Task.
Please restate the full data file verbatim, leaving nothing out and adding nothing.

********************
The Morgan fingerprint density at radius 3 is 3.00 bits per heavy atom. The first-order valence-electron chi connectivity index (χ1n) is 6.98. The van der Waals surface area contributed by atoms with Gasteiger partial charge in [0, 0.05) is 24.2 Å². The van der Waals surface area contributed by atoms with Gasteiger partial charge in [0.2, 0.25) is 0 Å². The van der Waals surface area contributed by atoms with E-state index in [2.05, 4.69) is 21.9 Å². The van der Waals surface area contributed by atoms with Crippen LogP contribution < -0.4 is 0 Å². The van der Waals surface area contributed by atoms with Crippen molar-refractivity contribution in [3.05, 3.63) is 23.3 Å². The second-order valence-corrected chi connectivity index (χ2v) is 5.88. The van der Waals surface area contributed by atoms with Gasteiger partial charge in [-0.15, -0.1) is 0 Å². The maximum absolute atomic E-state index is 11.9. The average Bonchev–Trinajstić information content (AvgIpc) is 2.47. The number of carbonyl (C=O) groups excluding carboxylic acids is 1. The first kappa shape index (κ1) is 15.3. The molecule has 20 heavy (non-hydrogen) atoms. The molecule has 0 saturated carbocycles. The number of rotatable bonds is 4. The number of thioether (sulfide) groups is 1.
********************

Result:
The Morgan fingerprint density at radius 3 is 3.00 bits per heavy atom. The first-order valence-electron chi connectivity index (χ1n) is 6.98. The van der Waals surface area contributed by atoms with Gasteiger partial charge in [0, 0.05) is 24.2 Å². The van der Waals surface area contributed by atoms with Gasteiger partial charge in [0.2, 0.25) is 0 Å². The van der Waals surface area contributed by atoms with E-state index in [2.05, 4.69) is 21.9 Å². The van der Waals surface area contributed by atoms with Crippen LogP contribution < -0.4 is 0 Å². The van der Waals surface area contributed by atoms with Crippen molar-refractivity contribution in [3.05, 3.63) is 23.3 Å². The second-order valence-corrected chi connectivity index (χ2v) is 5.88. The van der Waals surface area contributed by atoms with Gasteiger partial charge in [-0.15, -0.1) is 0 Å². The maximum absolute atomic E-state index is 11.9. The average Bonchev–Trinajstić information content (AvgIpc) is 2.47. The number of carbonyl (C=O) groups excluding carboxylic acids is 1. The first kappa shape index (κ1) is 15.3. The molecule has 20 heavy (non-hydrogen) atoms. The molecule has 0 saturated carbocycles. The number of rotatable bonds is 4. The number of thioether (sulfide) groups is 1.